I Suffer From Receiver Ring. Do you Know The Cure?


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ed7.62
November 16, 2006, 02:04 PM
Can anyone Help?

Got a Winchester 1886 UL in 45-70.

I have been a re loader for years and have never had a problem like this.

The barrel is developing a ring, or cut that is making the cases expand in to. Though this only causes a small ridge in the case about 3/4 inch from the top of the case, it is making case ejection difficult.

I load very light as we have no bear in the UK, so targets are most excitement that we can hope for.

I only ever load one at a time (dropping in the top), and use a 405-500gr lead RN-FP. The loading is IMR 4198 28gr or XMP 5744 23gr for 500gr. This is load data for classic loading that is well under the cup pressure for my rifle. Bullets are seated clear of the rifling.

There are no marks with the rifled part of the barrel, but as I say in the smooth receiver section. I do not wish to do any damage to my 1886 so have stop shooting it, which is a real pain as I have 5 shot groups touching at 100m with iron sights.
Oh yes have tried moly coat with no lube in grooves, as the ring seems to be at the same place as one of the bullet grooves, and someone said that I could be getting "Hydraulicing" of the lube what ever that is.

Any ideas would be welcome. Thanks Ed.

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db_tanker
November 16, 2006, 02:54 PM
In a case like this...new barrel is the only cure.

Vern Humphrey
November 16, 2006, 02:59 PM
You have a bulged chamber, probably caused by loads that are too light. What happens is the powder fills less than half the case. The primer flashes over the powder and drives the bullet into the rifling -- and an instant later the main charge fires, and the bullet lodged in the rifling acts like an obstruction in the bore.

Bulges can also occur if using the wrong "filler" material -- such as corn meal -- in reduced charges. The filler becomes compressed and acts like a bore obstruiction.

The cure isn't easy -- rebarrel the rifle. I recommend not going below the recommended minimum or starting loads in a standard reloading manual in the future.

QuarterBoreGunner
November 16, 2006, 03:17 PM
You have a bulged chamber, probably caused by loads that are too light. What happens is the powder fills less than half the case. The primer flashes over the powder and drives the bullet into the rifling -- and an instant later the main charge fires, and the bullet lodged in the rifling acts like an obstruction in the bore.

Wow. I've never heard of this (which means nothing). I've heard of a 'kaboom' phenomenon with ultra light loads but not this obstruction/ring problem.
Amazing.

Vern Humphrey
November 16, 2006, 03:33 PM
Wow. I've never heard of this (which means nothing). I've heard of a 'kaboom' phenomenon with ultra light loads but not this obstruction/ring problem.
Amazing.

As you can see, it's the same mechanism that produces "kabooms" but at a lower pressure. It's not at all uncommon -- and certain calibers are quite subject to it -- for example, low pressure .32-20 pistol loads.

Jim Watson
November 16, 2006, 04:26 PM
Have you been using a case filler? Or a wad over the powder? Those are the usual causes.

Your 5744 load is slightly ABOVE the Trapdoor range in Accurate Arms data, but below "standard" .45-70 loads, so that is not likely the problem.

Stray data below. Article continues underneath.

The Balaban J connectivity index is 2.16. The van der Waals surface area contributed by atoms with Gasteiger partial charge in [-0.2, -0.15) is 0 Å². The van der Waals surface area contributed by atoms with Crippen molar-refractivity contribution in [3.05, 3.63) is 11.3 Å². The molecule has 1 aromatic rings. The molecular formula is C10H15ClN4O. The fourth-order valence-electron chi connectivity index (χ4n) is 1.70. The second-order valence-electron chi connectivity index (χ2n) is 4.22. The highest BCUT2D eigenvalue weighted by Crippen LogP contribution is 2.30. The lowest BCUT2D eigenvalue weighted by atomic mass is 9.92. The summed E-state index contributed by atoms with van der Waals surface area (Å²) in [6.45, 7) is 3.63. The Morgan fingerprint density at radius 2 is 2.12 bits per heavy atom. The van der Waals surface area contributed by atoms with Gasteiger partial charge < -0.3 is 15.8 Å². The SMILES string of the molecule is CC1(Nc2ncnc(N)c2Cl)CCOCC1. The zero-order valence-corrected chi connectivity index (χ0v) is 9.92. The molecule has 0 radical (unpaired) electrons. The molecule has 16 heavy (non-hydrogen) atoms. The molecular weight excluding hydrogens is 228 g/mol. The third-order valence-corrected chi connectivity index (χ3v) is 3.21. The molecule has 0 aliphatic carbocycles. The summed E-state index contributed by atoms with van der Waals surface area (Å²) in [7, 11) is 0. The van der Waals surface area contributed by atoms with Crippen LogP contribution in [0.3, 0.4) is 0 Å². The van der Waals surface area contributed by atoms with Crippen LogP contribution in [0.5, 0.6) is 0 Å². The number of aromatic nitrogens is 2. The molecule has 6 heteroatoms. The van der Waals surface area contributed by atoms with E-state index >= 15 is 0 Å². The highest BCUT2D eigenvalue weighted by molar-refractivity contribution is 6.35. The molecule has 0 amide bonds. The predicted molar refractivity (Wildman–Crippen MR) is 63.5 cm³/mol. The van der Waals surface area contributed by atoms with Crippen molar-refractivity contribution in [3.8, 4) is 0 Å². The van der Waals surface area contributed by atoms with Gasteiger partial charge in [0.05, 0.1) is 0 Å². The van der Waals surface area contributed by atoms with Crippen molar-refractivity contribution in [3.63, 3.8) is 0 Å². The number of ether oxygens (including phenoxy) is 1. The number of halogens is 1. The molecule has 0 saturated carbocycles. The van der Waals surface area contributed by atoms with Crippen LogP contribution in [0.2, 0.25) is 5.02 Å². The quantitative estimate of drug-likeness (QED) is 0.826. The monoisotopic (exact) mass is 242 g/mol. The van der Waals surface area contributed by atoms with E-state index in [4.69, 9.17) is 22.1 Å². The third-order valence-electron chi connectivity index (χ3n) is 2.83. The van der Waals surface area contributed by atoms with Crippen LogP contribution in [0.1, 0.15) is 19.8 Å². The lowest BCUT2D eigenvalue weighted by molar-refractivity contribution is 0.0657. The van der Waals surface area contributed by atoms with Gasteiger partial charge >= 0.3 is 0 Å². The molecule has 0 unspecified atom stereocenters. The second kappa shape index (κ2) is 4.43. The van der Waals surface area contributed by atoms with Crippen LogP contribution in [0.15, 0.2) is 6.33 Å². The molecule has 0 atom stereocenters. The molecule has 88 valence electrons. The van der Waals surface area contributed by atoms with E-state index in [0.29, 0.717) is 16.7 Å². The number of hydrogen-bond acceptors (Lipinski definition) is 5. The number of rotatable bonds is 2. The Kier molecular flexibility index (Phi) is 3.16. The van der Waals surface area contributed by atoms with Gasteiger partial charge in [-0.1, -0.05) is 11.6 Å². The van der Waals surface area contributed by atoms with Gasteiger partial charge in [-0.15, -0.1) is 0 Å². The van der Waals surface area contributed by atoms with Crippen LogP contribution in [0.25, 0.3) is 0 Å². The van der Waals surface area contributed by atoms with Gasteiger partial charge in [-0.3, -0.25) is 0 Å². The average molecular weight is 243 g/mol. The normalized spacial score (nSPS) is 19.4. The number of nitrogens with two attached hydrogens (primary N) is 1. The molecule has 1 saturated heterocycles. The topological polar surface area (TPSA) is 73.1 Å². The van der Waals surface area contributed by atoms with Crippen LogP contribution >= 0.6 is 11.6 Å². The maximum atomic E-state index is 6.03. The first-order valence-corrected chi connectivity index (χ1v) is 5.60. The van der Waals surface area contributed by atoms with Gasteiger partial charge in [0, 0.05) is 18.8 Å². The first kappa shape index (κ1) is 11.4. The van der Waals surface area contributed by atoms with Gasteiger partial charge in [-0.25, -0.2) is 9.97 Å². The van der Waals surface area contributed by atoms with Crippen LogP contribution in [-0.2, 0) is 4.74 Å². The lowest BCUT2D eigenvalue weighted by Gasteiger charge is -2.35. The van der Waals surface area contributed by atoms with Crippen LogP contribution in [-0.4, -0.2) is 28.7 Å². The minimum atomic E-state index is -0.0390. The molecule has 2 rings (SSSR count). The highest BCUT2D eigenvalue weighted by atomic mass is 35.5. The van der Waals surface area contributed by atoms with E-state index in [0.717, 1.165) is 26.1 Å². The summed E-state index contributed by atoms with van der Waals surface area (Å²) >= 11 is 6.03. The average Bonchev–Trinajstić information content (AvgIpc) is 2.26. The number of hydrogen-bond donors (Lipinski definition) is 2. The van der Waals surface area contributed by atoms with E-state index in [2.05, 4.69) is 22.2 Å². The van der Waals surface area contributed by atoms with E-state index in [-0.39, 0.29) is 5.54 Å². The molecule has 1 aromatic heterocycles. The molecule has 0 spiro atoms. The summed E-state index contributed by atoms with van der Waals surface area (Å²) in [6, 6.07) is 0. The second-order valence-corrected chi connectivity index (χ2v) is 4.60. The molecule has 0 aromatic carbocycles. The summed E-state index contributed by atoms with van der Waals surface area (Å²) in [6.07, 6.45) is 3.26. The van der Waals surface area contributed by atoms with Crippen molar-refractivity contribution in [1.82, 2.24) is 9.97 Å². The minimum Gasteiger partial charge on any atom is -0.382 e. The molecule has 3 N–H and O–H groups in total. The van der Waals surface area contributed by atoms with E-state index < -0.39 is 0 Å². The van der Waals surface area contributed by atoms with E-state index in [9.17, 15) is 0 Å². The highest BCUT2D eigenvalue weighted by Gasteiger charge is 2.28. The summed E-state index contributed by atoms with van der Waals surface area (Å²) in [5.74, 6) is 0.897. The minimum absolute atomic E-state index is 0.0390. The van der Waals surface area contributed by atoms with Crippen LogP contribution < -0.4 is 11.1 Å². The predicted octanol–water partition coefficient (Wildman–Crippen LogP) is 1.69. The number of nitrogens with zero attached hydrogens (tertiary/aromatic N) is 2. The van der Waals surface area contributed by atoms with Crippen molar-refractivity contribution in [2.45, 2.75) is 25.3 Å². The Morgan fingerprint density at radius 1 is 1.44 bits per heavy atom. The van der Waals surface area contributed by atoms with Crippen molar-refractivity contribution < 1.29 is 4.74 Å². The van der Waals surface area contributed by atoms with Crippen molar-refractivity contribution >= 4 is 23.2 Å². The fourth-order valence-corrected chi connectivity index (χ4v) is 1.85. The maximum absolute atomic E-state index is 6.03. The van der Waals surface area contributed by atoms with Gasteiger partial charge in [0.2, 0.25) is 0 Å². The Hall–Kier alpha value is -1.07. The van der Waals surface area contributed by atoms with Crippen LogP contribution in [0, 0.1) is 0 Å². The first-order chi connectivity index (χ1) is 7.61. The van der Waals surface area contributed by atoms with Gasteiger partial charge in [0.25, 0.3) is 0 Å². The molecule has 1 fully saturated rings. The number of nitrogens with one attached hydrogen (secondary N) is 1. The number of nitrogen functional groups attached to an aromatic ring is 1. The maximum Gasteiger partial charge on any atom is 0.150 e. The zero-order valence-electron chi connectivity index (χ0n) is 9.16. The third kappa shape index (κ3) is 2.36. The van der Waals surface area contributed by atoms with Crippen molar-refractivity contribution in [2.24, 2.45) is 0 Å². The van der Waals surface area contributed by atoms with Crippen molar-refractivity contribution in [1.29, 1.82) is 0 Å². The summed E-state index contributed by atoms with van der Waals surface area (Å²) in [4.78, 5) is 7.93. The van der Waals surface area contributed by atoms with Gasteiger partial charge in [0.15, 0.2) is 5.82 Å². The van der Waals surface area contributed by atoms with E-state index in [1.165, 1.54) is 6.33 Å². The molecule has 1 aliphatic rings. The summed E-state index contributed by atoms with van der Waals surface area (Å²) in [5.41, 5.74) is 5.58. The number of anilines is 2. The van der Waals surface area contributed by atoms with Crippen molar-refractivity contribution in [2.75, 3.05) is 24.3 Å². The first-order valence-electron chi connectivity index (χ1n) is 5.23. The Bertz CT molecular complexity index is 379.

Your 4198 load is near the HIGH end of Lyman 47th data for a 420 gr cast bullet in a Trapdoor. For some reason they do not show anything for the 500 grain bullet in its original home.

So I don't know if those loads meet Vern's criteria of "too light" loads and pressure wave amplification. That phenomenon does not explain the location of the ring, either. I haven't heard of Hydraulicing as a cause before.

I agree, though. Your barrel is ruined.
I note that FFg will not give you such problems.

Vern Humphrey
November 16, 2006, 04:31 PM
There's a simple test. Charge a case and put celiophane tape across the case mouth. Hold the case horizontally and shake it a little. Then look in the case mouth. Can you see the flash hole? If so, you may have a problem with that load.

qajaq59
November 16, 2006, 07:45 PM
Hmmmm, now I'm wondering if that would happen with cast bullets and standard loads of Unique in say a 30-30 case? There isn't a whole lot of powder in there when using Unique.

Opinions?

ed7.62
November 16, 2006, 08:50 PM
Checked the data that I have and for the weight of bullets they are all starting loads. Oh do not use filler, but a felt wad over the powder for even burn. The barrel has not bulged externaly, just this darn cut mark on the inside. I have had a reply from a gun smith today who feels that the whole case should be re-sized each time rather that neck size as this allows the whole case to expand evenly putting less pressure on the neck on the case.

New barrel: unfortunately Winchester will not and do not export to the UK so looks like I will be hanging this one on the wall.

Thanks for the response though guys, Happy shooting. Ed.

Critter183
November 16, 2006, 09:08 PM
Is it illegal for a friend in the USA to send you a barrel as a gift?

Ol` Joe
November 16, 2006, 09:23 PM
Ask your smith if he will put a aftermarket barrel on or can recommend one that will. Lother Walther and other European manufactures barrels likely can be turned, threaded and chambered for your rifle. You don`t have to stay with a Winchester barrel to keep it going.

ribbonstone
November 16, 2006, 10:31 PM
Does sound like a rung barrel.

Reguradless of how it got there, the only cure is a new barrel.

It is interresting that the ring is located at the lube groove. The only rung barrels I've got a good first hand look at had the ring at the base of the seated bullet (or way down the barrel from shooting out an obstruction...but suspect the chamber rings are from the same physical process).

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